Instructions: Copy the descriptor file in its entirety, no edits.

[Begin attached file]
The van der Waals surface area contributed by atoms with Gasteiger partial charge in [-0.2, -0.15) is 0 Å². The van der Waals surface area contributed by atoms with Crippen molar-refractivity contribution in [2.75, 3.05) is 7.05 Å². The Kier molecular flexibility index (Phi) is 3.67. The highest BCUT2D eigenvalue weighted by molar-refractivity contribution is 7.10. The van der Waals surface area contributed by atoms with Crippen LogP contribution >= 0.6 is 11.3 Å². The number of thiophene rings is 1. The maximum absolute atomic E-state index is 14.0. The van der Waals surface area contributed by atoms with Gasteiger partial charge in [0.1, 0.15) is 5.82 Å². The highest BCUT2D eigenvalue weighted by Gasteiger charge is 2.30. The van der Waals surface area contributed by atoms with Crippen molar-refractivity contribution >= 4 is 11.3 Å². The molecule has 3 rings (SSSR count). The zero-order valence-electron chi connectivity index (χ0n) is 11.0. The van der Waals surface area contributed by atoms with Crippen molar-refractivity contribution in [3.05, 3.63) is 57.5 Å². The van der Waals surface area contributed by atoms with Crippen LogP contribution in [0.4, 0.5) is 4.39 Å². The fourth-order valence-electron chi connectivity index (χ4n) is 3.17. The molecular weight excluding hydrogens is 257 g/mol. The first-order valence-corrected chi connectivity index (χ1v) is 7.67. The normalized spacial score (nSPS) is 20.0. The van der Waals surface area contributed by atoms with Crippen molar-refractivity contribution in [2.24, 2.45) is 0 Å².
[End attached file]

The van der Waals surface area contributed by atoms with Gasteiger partial charge in [-0.2, -0.15) is 0 Å². The van der Waals surface area contributed by atoms with Crippen molar-refractivity contribution in [2.75, 3.05) is 7.05 Å². The Kier molecular flexibility index (Phi) is 3.67. The highest BCUT2D eigenvalue weighted by molar-refractivity contribution is 7.10. The van der Waals surface area contributed by atoms with Crippen LogP contribution >= 0.6 is 11.3 Å². The number of thiophene rings is 1. The maximum absolute atomic E-state index is 14.0. The van der Waals surface area contributed by atoms with Gasteiger partial charge in [0.1, 0.15) is 5.82 Å². The highest BCUT2D eigenvalue weighted by Gasteiger charge is 2.30. The van der Waals surface area contributed by atoms with Crippen molar-refractivity contribution >= 4 is 11.3 Å². The molecule has 3 rings (SSSR count). The zero-order valence-electron chi connectivity index (χ0n) is 11.0. The van der Waals surface area contributed by atoms with Crippen molar-refractivity contribution in [3.05, 3.63) is 57.5 Å². The van der Waals surface area contributed by atoms with Crippen LogP contribution in [0.4, 0.5) is 4.39 Å². The fourth-order valence-electron chi connectivity index (χ4n) is 3.17. The molecular weight excluding hydrogens is 257 g/mol. The first-order valence-corrected chi connectivity index (χ1v) is 7.67. The normalized spacial score (nSPS) is 20.0. The van der Waals surface area contributed by atoms with Crippen molar-refractivity contribution in [2.24, 2.45) is 0 Å².